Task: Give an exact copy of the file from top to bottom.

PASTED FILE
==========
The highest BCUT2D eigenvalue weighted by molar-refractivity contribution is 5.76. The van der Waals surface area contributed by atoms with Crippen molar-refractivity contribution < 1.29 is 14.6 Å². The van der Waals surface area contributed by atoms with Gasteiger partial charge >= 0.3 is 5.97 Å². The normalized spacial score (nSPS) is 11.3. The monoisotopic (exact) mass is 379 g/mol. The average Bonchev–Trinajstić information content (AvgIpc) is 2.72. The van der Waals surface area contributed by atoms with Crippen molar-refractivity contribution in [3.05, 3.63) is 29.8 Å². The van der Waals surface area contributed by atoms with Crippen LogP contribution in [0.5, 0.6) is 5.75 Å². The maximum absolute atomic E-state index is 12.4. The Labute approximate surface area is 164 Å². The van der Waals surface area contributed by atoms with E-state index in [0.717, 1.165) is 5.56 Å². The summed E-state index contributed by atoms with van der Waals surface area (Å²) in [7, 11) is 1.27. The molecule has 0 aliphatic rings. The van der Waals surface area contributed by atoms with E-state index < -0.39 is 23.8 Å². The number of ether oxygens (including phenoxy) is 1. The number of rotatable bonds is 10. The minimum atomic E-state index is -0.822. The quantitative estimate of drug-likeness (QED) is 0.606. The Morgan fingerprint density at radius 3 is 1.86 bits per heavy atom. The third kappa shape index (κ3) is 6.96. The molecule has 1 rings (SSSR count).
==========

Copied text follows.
The highest BCUT2D eigenvalue weighted by molar-refractivity contribution is 5.76. The van der Waals surface area contributed by atoms with Crippen molar-refractivity contribution < 1.29 is 14.6 Å². The van der Waals surface area contributed by atoms with Gasteiger partial charge >= 0.3 is 5.97 Å². The normalized spacial score (nSPS) is 11.3. The monoisotopic (exact) mass is 379 g/mol. The average Bonchev–Trinajstić information content (AvgIpc) is 2.72. The van der Waals surface area contributed by atoms with Crippen molar-refractivity contribution in [3.05, 3.63) is 29.8 Å². The van der Waals surface area contributed by atoms with Crippen LogP contribution in [0.5, 0.6) is 5.75 Å². The maximum absolute atomic E-state index is 12.4. The Labute approximate surface area is 164 Å². The van der Waals surface area contributed by atoms with E-state index in [0.717, 1.165) is 5.56 Å². The summed E-state index contributed by atoms with van der Waals surface area (Å²) in [7, 11) is 1.27. The molecule has 0 aliphatic rings. The van der Waals surface area contributed by atoms with E-state index < -0.39 is 23.8 Å². The number of ether oxygens (including phenoxy) is 1. The number of rotatable bonds is 10. The minimum atomic E-state index is -0.822. The quantitative estimate of drug-likeness (QED) is 0.606. The Morgan fingerprint density at radius 3 is 1.86 bits per heavy atom. The third kappa shape index (κ3) is 6.96. The molecule has 1 rings (SSSR count).